IL5 signalling in asthma

IL5 signalling in asthma

Project details

Mepolizumab is a drug used to treat asthma, a disease driven by eosinophils. The drug works by blocking IL-5, the cytokine regulating eosinophils. Mepolizumab rapidly decreases the number of eosinophils in the blood but has much less effect on lung eosinophil numbers. 

We will assess the ability of anti-IL5 drugs to permeate the lung. We will also perform RNAseq analyses to determine which genes downstream of cytokine signalling are active in lung eosinophils compared to blood or bone marrow eosinophils, and which cell survival proteins are expressed in an effort to understand why peripheral but not lung eosinophils are depleted by anti-IL5 treatment.

The successful applicant will learn molecular, cellular and quantitative biological methods. They will also have the chance to perform state-of-the art imaging.

About our research group

The Hilton laboratory studies the development and function of blood cells, with a current focus on granulocytes. We aim to identify genes and molecular pathways that are important in regulating normal blood cell production and understand the changes that lead to blood cell disorders such as autoimmunity, inflammatory diseases, and leukemia. We work with clinicians and industry partners to find better ways of treating these illnesses.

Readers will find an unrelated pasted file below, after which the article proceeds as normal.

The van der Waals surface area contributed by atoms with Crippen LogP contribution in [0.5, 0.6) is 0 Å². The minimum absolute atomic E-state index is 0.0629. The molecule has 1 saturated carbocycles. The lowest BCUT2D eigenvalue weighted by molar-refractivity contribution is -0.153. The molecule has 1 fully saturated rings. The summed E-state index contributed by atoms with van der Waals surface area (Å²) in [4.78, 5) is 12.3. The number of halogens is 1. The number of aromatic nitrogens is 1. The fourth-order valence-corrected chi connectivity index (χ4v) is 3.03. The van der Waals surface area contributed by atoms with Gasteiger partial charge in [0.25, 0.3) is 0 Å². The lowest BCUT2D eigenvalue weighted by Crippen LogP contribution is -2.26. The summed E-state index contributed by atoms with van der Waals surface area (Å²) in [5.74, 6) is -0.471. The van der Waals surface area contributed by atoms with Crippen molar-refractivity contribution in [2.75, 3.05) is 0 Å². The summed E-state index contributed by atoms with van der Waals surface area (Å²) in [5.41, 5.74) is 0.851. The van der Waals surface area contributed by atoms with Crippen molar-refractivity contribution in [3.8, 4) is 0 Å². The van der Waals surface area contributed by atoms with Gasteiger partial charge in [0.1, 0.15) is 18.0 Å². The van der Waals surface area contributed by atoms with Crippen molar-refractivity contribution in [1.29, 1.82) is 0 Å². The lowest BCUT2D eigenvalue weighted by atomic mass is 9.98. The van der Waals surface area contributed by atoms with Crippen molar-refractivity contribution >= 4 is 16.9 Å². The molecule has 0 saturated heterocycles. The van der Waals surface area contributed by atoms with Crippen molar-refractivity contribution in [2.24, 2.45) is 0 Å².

We take a multidisciplinary approach combining cell biology, physiology, biochemistry and molecular biology, genomics, bioinformatics and computational science to understand the blood cell system and its individual lineages. We also develop software that assists biologist in visualising and interacting with large data sets. We have a team of talented motivated post-docs ready to teach you the latest techniques.




Professor Doug Hilton

Professor Doug Hilton at the Institute
Institute Director, Division Head
Dr Kirsten Fairfax profile photo
Molecular Medicine division
Dr Carolyn deGraaf profile photo
Molecular Medicine division

Project Type: